sport news England v New Zealand: Joe Root's costly drop summed up failings in the field trends now
The chance came to Joe Root as if in slow motion, low and catchable at first slip. After his heroics at Lord's, he had spoken about repaying Ben Stokes for all he had done during his own time in charge. Now, Stokes was the bowler – and Root seemed certain to return another favour.
Yet somehow, a man with 153 Test catches to his name – behind only Alastair Cook among England's non-wicketkeepers – allowed the ball to cannon off his hands and drop to the turf.
Sympathetic ex-pros in the commentary box wondered if it had dipped late. Most thought it a dolly. Either way, Stokes had been robbed of a third wicket, and New Zealand had avoided slipping to 170 for five, having moments earlier been 161 for two.
Joe Root was guilty of a costly drop as England were left frustrated by New Zealand's batting
The batsman was Daryl Mitchell, who had three at the time. He walked off at stumps 19 runs short of a second century in this LV= Insurance series, and with the tourists an imposing 318 for four. It was the kind of moment that can decide a Test, and possibly more.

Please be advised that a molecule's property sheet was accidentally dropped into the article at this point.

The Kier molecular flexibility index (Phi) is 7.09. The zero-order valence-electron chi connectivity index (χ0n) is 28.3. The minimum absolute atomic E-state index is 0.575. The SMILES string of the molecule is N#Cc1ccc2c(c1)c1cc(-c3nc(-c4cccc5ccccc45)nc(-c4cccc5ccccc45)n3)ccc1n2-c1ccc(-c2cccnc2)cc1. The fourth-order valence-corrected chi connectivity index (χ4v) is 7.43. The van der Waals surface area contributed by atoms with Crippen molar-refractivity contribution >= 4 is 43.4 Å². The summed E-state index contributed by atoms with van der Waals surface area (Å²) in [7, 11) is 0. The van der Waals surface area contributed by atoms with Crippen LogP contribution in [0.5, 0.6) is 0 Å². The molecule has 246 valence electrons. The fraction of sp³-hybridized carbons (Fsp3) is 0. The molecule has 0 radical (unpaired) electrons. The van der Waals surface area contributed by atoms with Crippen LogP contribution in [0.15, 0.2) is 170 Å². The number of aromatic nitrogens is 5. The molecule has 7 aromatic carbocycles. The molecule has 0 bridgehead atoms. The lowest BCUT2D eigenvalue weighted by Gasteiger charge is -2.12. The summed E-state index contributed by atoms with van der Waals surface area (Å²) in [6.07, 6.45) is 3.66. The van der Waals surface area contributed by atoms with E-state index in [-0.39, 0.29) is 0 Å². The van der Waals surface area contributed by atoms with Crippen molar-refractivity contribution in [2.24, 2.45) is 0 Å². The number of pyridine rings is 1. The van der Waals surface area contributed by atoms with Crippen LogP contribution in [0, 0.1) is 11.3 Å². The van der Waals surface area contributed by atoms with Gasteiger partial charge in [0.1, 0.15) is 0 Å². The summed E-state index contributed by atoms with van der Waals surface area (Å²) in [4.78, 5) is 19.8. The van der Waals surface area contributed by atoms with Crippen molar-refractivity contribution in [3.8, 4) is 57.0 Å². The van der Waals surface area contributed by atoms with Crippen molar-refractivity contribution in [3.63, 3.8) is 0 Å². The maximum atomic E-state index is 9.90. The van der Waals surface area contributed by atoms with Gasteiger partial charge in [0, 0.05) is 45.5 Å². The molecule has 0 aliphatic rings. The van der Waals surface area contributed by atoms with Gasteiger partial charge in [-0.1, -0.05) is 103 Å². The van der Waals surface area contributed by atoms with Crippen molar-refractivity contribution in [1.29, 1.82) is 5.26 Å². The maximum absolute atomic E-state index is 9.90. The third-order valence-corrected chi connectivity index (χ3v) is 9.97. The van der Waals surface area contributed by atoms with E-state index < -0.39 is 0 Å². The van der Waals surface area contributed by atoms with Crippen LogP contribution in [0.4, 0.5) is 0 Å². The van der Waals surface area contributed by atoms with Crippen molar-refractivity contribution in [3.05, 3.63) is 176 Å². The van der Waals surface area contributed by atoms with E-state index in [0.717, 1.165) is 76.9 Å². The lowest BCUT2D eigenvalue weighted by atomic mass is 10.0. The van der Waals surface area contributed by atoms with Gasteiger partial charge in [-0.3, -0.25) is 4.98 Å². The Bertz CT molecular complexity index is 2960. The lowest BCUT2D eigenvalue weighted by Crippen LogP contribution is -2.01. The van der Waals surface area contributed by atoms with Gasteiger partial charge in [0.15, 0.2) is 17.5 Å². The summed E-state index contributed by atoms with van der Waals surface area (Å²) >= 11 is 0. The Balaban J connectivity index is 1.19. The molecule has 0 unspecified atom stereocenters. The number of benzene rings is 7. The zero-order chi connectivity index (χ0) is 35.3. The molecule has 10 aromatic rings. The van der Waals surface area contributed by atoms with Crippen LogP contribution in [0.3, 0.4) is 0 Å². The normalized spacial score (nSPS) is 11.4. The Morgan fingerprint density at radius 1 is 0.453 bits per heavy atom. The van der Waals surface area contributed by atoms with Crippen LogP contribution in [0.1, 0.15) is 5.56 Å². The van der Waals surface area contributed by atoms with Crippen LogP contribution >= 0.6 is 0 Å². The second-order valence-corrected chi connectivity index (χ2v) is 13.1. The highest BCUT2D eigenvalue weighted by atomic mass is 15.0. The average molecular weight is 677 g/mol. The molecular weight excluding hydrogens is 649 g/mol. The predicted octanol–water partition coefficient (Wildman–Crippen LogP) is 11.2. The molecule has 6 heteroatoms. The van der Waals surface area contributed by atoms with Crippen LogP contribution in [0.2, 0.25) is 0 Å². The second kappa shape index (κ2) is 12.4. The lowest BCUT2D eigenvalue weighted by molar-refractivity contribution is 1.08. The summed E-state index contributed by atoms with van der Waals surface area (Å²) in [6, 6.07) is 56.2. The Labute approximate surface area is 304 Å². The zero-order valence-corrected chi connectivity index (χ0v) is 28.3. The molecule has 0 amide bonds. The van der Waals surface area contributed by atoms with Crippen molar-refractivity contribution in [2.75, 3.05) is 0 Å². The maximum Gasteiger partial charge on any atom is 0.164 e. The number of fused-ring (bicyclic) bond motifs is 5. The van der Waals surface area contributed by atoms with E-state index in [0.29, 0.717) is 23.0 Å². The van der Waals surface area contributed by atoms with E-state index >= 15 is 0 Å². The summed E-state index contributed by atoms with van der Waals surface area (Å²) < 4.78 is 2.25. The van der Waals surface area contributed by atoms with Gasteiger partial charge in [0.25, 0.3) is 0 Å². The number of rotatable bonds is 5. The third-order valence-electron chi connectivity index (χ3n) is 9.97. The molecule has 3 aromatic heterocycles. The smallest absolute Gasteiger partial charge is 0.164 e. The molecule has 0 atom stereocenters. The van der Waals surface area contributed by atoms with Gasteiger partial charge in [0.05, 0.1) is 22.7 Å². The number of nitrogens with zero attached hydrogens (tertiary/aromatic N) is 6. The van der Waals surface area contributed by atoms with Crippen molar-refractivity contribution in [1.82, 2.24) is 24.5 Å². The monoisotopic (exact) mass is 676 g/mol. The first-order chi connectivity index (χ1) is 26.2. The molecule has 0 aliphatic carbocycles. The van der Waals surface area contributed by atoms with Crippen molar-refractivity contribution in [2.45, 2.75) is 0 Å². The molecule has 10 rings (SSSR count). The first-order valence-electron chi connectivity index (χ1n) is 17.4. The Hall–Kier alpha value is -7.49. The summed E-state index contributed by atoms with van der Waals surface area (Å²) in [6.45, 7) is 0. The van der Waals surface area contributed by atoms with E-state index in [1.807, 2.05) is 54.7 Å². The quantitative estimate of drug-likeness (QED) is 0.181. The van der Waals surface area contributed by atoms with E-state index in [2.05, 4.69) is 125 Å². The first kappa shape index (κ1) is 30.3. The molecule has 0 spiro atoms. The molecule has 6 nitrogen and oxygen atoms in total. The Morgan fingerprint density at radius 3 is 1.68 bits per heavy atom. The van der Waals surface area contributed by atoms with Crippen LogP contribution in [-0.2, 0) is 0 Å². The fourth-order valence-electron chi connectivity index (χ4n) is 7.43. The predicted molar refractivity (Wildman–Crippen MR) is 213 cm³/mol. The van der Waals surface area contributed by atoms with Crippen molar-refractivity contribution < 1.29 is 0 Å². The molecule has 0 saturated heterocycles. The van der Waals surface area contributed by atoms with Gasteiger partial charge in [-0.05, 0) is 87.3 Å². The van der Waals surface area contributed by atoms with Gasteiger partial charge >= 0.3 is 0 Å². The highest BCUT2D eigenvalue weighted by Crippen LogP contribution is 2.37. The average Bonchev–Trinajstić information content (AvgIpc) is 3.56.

Earlier in the day, Zak Crawley had dived optimistically from second slip in search of an edge from Henry Nicholls off Stuart Broad – but succeeded only in taking an easier chance from Root at first.
Later, neither Crawley – perhaps now placing caution before valour – nor Jonny Bairstow flinched as Tom Blundell edged Broad between second and third. Broad looked furious. Up in the pavilion, Brendon McCullum looked impassive behind his shades.
A few dropped slip catches would normally barely merit a mention, but the errors were sloppy
Under normal circumstances, a few dropped slip catches by England's Test team would barely merit a mention. But this is the era of Stokes and McCullum, who both regard sharpness in the field should as a fact of life.
It had begun so well at Lord's, too, Bairstow